7. Sculpture and Printmaking symbolization • Because the Inuit believed that the dreams they dreamed contained important information which was pertinent for successful hunting, most Inuit art projected the dreams of the artists. It was firmly believed that their dreams would show where to find animals, or even an impending blizzard, and other things considered important to the Inuit. A lot of material pertinent to the daily lives of the Inuit is taken from their dreams. • Great reverence is placed upon story telling, especially those that depict the Inuit legends and myths in which some animals have extra ordinary powers that can transform them into human forms, with the ability to communicate verbally. Sometimes the Inuit are captured by the mythical animals, and imprisoned in their caves, dens or nests.

  8. Great reverence is placed upon story telling, especially those that depict the Inuit legends and myths in which some animals have extra ordinary powers that can transform them into human forms, with the ability to communicate verbally. Sometimes the Inuit are captured by the mythical animals, and imprisoned in their caves, dens or nests. Sedna the sea Goddess is considered to be the most prominent and is the most revered for the Inuit. Sedna is given this importance because this Goddess is said to be the protector and preserver of marine life, such as whales, walruses, seals and fish, upon which the survival of the Inuit depend, and in their story telling this special Goddess is depicted in numerous ways. In one story, Sedna is shown being duped into becoming the wife of a bird, living in misery in a remote and secluded nest made by this bird as a home for Sedna. Finally, Sedna gained her freedom with the help of her father, who had a boat. Upon finding that his wife had escaped, the bird husband in a fit of fury whipped up a storm at sea, during which Sedna fell into the ocean. To enable himself to escape, Sedna’s father cut off Selma’s fingers. Without her fingers, Sedna sank to the ocean bottom, and her missing fingers were transformed into sea animals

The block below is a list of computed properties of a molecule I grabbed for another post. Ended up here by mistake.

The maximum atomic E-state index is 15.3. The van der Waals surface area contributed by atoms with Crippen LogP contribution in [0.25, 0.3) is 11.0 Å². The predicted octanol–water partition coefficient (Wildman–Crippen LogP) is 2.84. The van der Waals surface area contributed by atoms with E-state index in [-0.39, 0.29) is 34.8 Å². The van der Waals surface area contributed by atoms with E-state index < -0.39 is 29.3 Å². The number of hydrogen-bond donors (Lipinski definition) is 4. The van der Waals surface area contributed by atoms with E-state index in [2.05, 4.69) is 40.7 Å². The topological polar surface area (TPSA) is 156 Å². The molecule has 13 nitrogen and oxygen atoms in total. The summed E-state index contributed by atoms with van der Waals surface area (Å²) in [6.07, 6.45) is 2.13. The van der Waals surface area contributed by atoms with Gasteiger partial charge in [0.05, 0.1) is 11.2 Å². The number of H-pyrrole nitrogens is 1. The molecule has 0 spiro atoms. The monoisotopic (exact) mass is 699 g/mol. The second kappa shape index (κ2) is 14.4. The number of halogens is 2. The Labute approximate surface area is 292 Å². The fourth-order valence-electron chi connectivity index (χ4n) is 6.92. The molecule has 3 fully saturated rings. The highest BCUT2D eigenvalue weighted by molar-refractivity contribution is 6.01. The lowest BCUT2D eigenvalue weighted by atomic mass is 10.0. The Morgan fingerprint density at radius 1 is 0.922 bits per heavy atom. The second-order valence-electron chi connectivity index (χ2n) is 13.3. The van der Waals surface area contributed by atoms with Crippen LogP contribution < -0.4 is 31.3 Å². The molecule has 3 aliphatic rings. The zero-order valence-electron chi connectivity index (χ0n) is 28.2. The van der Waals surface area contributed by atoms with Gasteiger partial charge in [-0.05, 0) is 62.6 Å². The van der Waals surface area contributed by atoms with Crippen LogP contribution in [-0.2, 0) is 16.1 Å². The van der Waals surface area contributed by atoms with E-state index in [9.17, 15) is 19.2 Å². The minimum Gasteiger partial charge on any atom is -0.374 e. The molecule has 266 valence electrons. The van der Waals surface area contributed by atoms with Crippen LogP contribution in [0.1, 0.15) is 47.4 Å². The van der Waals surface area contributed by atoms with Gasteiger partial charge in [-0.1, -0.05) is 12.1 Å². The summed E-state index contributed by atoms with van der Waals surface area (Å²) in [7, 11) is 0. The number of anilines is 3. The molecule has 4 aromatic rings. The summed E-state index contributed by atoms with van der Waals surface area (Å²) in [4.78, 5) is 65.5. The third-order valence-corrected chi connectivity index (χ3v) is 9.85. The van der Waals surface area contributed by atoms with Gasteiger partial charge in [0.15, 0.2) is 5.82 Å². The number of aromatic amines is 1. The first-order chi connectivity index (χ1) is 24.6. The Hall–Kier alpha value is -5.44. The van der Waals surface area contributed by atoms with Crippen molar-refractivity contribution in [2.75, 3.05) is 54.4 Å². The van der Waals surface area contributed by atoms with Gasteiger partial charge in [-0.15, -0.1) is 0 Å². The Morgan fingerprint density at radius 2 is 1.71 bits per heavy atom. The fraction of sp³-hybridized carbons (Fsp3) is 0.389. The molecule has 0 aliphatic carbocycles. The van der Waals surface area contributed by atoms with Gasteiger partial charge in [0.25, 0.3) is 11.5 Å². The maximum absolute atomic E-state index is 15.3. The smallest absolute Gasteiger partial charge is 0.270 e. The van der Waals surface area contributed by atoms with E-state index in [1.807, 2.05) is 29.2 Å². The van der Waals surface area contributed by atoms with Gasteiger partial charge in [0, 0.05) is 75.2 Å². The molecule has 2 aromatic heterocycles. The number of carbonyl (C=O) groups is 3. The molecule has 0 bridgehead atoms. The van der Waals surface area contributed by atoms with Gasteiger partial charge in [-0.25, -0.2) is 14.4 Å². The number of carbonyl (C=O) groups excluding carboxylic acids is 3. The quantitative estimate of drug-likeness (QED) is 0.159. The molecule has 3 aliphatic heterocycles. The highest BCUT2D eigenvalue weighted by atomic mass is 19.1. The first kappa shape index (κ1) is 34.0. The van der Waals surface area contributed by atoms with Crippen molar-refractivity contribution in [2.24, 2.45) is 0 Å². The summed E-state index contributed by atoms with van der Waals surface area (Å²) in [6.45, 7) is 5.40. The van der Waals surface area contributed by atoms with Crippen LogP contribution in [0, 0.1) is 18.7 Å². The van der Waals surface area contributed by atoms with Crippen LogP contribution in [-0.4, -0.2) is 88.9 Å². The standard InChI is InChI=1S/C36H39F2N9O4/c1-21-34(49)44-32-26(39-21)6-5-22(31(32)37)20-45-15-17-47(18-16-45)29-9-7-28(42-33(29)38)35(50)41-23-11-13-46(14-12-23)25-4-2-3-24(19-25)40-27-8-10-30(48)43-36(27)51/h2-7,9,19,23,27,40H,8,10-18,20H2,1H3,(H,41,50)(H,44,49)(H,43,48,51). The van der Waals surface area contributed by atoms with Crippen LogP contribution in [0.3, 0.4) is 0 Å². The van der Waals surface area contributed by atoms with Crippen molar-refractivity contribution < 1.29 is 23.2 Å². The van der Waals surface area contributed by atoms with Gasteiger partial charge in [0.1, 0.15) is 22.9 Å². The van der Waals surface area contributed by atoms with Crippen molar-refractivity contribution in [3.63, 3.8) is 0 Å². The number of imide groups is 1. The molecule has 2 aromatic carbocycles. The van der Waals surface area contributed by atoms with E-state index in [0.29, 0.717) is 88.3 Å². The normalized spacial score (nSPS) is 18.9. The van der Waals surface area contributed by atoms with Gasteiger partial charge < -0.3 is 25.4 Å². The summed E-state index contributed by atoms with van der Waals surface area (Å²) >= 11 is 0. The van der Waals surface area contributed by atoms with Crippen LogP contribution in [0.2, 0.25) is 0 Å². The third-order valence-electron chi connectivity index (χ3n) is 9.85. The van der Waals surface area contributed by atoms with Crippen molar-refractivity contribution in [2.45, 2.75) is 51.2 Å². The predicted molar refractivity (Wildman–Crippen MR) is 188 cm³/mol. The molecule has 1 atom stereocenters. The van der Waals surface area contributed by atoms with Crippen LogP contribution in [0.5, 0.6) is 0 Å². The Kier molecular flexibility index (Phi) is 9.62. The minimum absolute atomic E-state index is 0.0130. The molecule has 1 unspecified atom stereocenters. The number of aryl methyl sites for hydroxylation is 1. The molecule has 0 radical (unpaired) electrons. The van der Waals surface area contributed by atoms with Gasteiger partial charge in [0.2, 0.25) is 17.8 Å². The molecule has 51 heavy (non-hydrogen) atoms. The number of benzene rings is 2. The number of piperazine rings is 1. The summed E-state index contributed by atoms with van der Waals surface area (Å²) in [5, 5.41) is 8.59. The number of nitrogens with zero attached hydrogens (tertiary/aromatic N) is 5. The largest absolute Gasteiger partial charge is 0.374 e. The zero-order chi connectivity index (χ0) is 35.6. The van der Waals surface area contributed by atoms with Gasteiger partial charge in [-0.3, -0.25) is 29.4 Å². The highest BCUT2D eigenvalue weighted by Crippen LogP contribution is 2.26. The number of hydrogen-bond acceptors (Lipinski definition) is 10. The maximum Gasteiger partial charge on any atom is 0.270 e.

9. Starting from the 15th century, the Inuit’s began trading with European whale hunters, including missionaries and any other visitors that chanced along exchanging carvings of animals and scenes depicting hunting and camping which were greatly prized because of their being extremely rare, for their requirements of tea, weapons and alcohol. • Due to the brisk demand for their products, the Inuit’s began making miniatures specifically for the whale hunters, to be used for decorative purposes on the trader’s rifles, musical instruments, their boats and even their tools. The Inuit’s specially started making Cribbage Boards and exotic carvings of walrus and narwhal tusks specifically for whalers. In addition to producing products for the whale hunters, the Inuit’s also made Christian imageries in small quantities, obviously in accordance with their demands.

  10. Resources • 1960s, By The. "Inuit Art." Wikipedia, the Free Encyclopedia. Web. 26 Oct. 2010. <>. • Finley, Carol. Art of the Far North: Inuit Sculpture, Drawing, and Printmaking. Minneapolis: Lerner Publications, 1998. Print. • "Inukjuak Art History." The Virtual Museum of Canada. Web. 26 Oct. 2010. <>.